Taxing tips can be somewhat confusing as some tips are left in cash and others are left on a credit card or debit card. The constructive receipt and thus the taxability is when they are reported and then recorded with the payroll. If the reported tips are at least $20 in a calendar month, they are taxable for all federal employment taxes (and most state taxes). If the wages paid to the employee is not enough to collect all of the taxes, the taxes are collected in the following order:
Social security and Medicare on regular wages
Federal income tax on regular wages
Social security and Medicare on tips
Federal income tax on tips
In the case there is not enough money to deduct the social security and Medicare taxes, the shortage or uncollected amounts get reported on the employee’s Form W-2 in box 12 with codes A and B. The employee will pay these taxes (and any uncollected federal income tax) when they file their Form 1040. The employer is still responsible for their portion of the social security and Medicare.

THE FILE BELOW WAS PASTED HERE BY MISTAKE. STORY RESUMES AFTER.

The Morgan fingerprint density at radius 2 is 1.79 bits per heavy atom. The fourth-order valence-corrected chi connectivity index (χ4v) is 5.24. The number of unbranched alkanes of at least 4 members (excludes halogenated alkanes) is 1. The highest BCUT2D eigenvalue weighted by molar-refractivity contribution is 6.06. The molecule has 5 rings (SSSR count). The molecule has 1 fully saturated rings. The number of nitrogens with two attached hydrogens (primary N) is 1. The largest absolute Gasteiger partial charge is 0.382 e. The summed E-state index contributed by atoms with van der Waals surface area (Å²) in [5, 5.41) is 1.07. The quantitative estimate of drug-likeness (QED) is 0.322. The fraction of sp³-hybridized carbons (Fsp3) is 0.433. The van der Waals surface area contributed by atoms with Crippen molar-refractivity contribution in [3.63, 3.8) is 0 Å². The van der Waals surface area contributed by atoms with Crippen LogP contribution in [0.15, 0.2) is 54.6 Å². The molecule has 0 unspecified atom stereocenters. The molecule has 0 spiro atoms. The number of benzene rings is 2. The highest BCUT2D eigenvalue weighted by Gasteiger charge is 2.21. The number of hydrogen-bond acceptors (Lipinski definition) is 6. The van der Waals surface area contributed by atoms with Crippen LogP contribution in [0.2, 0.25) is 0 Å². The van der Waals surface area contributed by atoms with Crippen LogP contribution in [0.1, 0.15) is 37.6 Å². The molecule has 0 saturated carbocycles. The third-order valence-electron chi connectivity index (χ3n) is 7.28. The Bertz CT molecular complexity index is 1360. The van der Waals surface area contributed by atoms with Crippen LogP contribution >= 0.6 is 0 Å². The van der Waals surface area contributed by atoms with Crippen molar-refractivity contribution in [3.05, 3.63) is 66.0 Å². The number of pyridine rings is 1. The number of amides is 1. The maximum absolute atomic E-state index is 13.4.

Factors That Affect Federal Income Tax Withholding (FITW)
It is vital to withhold the correct amount of federal income tax from each employee's check. If we do not, we could be held liable for the amount that should be withheld. There are a number of factors that go into the calculation including (no particular order):
The pay frequency (weekly, biweekly, semi-monthly, etc)
The employee’s elections on Form W-4 (filing status, deductions, credits, etc)
Whether the wages are considered supplemental or regular
Any benefit deductions which are pretax (§125) or deferred (§401(k))
Regardless of which method is used to calculate the taxes, the basis for the calculation is the pay frequency or pay period. And as mentioned in an earlier training, it is not unusual for larger companies to have more than one pay frequency (e.g., biweekly for hourly employees and semi-monthly for salaried employees). Publication 15-T, Federal Income Tax Withholding Methods, is based on the number of pay periods in the year.